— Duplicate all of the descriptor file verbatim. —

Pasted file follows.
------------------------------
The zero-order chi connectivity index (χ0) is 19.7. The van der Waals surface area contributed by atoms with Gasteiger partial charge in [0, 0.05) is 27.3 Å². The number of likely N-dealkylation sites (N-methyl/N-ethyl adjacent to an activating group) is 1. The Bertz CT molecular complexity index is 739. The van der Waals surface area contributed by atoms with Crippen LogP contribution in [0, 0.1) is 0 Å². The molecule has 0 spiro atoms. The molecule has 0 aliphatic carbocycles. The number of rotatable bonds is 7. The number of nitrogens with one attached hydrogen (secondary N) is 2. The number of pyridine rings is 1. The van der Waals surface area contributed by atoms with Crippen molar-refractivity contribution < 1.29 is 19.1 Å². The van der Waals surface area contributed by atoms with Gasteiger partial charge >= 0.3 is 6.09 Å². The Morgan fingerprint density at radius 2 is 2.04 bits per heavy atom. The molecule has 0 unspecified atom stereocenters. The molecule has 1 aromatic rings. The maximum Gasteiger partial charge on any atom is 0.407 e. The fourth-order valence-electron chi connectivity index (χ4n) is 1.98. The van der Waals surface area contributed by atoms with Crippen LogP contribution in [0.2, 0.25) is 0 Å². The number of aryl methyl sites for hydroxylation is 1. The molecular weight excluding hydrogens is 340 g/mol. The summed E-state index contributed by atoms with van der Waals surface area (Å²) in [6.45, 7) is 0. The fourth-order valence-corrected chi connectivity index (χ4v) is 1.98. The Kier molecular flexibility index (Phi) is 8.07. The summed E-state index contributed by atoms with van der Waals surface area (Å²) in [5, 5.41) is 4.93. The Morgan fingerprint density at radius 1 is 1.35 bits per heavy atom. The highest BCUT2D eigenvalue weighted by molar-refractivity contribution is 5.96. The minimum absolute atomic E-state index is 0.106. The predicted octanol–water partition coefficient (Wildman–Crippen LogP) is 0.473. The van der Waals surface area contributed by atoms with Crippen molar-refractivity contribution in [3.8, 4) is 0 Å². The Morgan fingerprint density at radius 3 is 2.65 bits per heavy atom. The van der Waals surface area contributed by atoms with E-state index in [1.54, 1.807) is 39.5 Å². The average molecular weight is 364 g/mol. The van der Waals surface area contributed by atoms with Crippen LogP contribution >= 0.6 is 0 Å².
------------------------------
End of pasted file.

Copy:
The zero-order chi connectivity index (χ0) is 19.7. The van der Waals surface area contributed by atoms with Gasteiger partial charge in [0, 0.05) is 27.3 Å². The number of likely N-dealkylation sites (N-methyl/N-ethyl adjacent to an activating group) is 1. The Bertz CT molecular complexity index is 739. The van der Waals surface area contributed by atoms with Crippen LogP contribution in [0, 0.1) is 0 Å². The molecule has 0 spiro atoms. The molecule has 0 aliphatic carbocycles. The number of rotatable bonds is 7. The number of nitrogens with one attached hydrogen (secondary N) is 2. The number of pyridine rings is 1. The van der Waals surface area contributed by atoms with Crippen molar-refractivity contribution < 1.29 is 19.1 Å². The van der Waals surface area contributed by atoms with Gasteiger partial charge >= 0.3 is 6.09 Å². The Morgan fingerprint density at radius 2 is 2.04 bits per heavy atom. The molecule has 0 unspecified atom stereocenters. The molecule has 1 aromatic rings. The maximum Gasteiger partial charge on any atom is 0.407 e. The fourth-order valence-electron chi connectivity index (χ4n) is 1.98. The van der Waals surface area contributed by atoms with Crippen LogP contribution in [0.2, 0.25) is 0 Å². The number of aryl methyl sites for hydroxylation is 1. The molecular weight excluding hydrogens is 340 g/mol. The summed E-state index contributed by atoms with van der Waals surface area (Å²) in [6.45, 7) is 0. The fourth-order valence-corrected chi connectivity index (χ4v) is 1.98. The Kier molecular flexibility index (Phi) is 8.07. The summed E-state index contributed by atoms with van der Waals surface area (Å²) in [5, 5.41) is 4.93. The Morgan fingerprint density at radius 1 is 1.35 bits per heavy atom. The highest BCUT2D eigenvalue weighted by molar-refractivity contribution is 5.96. The minimum absolute atomic E-state index is 0.106. The predicted octanol–water partition coefficient (Wildman–Crippen LogP) is 0.473. The van der Waals surface area contributed by atoms with Crippen molar-refractivity contribution in [3.8, 4) is 0 Å². The Morgan fingerprint density at radius 3 is 2.65 bits per heavy atom. The van der Waals surface area contributed by atoms with E-state index in [1.54, 1.807) is 39.5 Å². The average molecular weight is 364 g/mol. The van der Waals surface area contributed by atoms with Crippen LogP contribution >= 0.6 is 0 Å².